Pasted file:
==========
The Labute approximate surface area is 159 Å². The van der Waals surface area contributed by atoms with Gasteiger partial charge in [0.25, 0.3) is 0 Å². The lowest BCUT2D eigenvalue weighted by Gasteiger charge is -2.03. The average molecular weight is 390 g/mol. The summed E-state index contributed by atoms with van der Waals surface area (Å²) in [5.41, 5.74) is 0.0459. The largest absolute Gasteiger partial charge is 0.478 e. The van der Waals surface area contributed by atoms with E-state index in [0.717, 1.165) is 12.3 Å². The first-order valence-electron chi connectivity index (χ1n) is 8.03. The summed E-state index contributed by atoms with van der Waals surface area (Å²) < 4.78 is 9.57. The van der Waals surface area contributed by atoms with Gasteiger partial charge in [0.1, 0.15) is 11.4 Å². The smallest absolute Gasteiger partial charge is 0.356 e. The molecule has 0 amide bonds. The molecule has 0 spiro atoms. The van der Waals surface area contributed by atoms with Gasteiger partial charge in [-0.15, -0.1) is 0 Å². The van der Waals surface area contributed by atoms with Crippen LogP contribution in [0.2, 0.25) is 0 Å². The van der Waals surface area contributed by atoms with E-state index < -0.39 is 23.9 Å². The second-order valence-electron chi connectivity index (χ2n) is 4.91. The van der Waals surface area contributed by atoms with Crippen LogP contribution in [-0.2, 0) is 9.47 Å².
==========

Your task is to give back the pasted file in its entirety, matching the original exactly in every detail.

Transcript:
The Labute approximate surface area is 159 Å². The van der Waals surface area contributed by atoms with Gasteiger partial charge in [0.25, 0.3) is 0 Å². The lowest BCUT2D eigenvalue weighted by Gasteiger charge is -2.03. The average molecular weight is 390 g/mol. The summed E-state index contributed by atoms with van der Waals surface area (Å²) in [5.41, 5.74) is 0.0459. The largest absolute Gasteiger partial charge is 0.478 e. The van der Waals surface area contributed by atoms with E-state index in [0.717, 1.165) is 12.3 Å². The first-order valence-electron chi connectivity index (χ1n) is 8.03. The summed E-state index contributed by atoms with van der Waals surface area (Å²) < 4.78 is 9.57. The van der Waals surface area contributed by atoms with Gasteiger partial charge in [0.1, 0.15) is 11.4 Å². The smallest absolute Gasteiger partial charge is 0.356 e. The molecule has 0 amide bonds. The molecule has 0 spiro atoms. The van der Waals surface area contributed by atoms with Gasteiger partial charge in [-0.15, -0.1) is 0 Å². The van der Waals surface area contributed by atoms with Crippen LogP contribution in [0.2, 0.25) is 0 Å². The van der Waals surface area contributed by atoms with E-state index < -0.39 is 23.9 Å². The second-order valence-electron chi connectivity index (χ2n) is 4.91. The van der Waals surface area contributed by atoms with Crippen LogP contribution in [-0.2, 0) is 9.47 Å².